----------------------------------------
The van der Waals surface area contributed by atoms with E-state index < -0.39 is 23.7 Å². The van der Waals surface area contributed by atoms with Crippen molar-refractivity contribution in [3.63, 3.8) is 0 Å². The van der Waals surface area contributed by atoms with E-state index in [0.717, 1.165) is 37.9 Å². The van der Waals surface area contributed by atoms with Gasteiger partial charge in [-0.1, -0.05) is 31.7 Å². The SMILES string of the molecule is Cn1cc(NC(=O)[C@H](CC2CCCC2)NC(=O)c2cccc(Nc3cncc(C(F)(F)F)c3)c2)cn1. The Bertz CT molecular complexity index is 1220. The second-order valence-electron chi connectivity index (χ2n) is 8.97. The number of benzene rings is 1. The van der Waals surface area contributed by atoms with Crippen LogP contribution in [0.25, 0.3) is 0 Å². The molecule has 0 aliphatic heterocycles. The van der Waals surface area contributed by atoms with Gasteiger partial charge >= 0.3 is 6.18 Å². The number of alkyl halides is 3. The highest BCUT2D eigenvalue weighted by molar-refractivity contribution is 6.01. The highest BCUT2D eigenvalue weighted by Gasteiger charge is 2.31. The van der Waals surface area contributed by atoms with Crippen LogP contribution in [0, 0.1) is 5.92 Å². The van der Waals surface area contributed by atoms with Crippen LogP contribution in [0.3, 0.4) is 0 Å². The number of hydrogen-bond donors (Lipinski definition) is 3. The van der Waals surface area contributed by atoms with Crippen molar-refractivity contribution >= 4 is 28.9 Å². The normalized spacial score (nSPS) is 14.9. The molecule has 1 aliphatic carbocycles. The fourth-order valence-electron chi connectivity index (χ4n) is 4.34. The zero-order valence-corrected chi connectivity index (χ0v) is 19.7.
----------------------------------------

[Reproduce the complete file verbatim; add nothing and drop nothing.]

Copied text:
The van der Waals surface area contributed by atoms with E-state index < -0.39 is 23.7 Å². The van der Waals surface area contributed by atoms with Crippen molar-refractivity contribution in [3.63, 3.8) is 0 Å². The van der Waals surface area contributed by atoms with E-state index in [0.717, 1.165) is 37.9 Å². The van der Waals surface area contributed by atoms with Gasteiger partial charge in [-0.1, -0.05) is 31.7 Å². The SMILES string of the molecule is Cn1cc(NC(=O)[C@H](CC2CCCC2)NC(=O)c2cccc(Nc3cncc(C(F)(F)F)c3)c2)cn1. The Bertz CT molecular complexity index is 1220. The second-order valence-electron chi connectivity index (χ2n) is 8.97. The number of benzene rings is 1. The van der Waals surface area contributed by atoms with Crippen LogP contribution in [0.25, 0.3) is 0 Å². The molecule has 0 aliphatic heterocycles. The van der Waals surface area contributed by atoms with Gasteiger partial charge >= 0.3 is 6.18 Å². The number of alkyl halides is 3. The highest BCUT2D eigenvalue weighted by molar-refractivity contribution is 6.01. The highest BCUT2D eigenvalue weighted by Gasteiger charge is 2.31. The van der Waals surface area contributed by atoms with Crippen LogP contribution in [0, 0.1) is 5.92 Å². The van der Waals surface area contributed by atoms with Crippen LogP contribution in [0.3, 0.4) is 0 Å². The number of hydrogen-bond donors (Lipinski definition) is 3. The van der Waals surface area contributed by atoms with Crippen molar-refractivity contribution >= 4 is 28.9 Å². The normalized spacial score (nSPS) is 14.9. The molecule has 1 aliphatic carbocycles. The fourth-order valence-electron chi connectivity index (χ4n) is 4.34. The zero-order valence-corrected chi connectivity index (χ0v) is 19.7.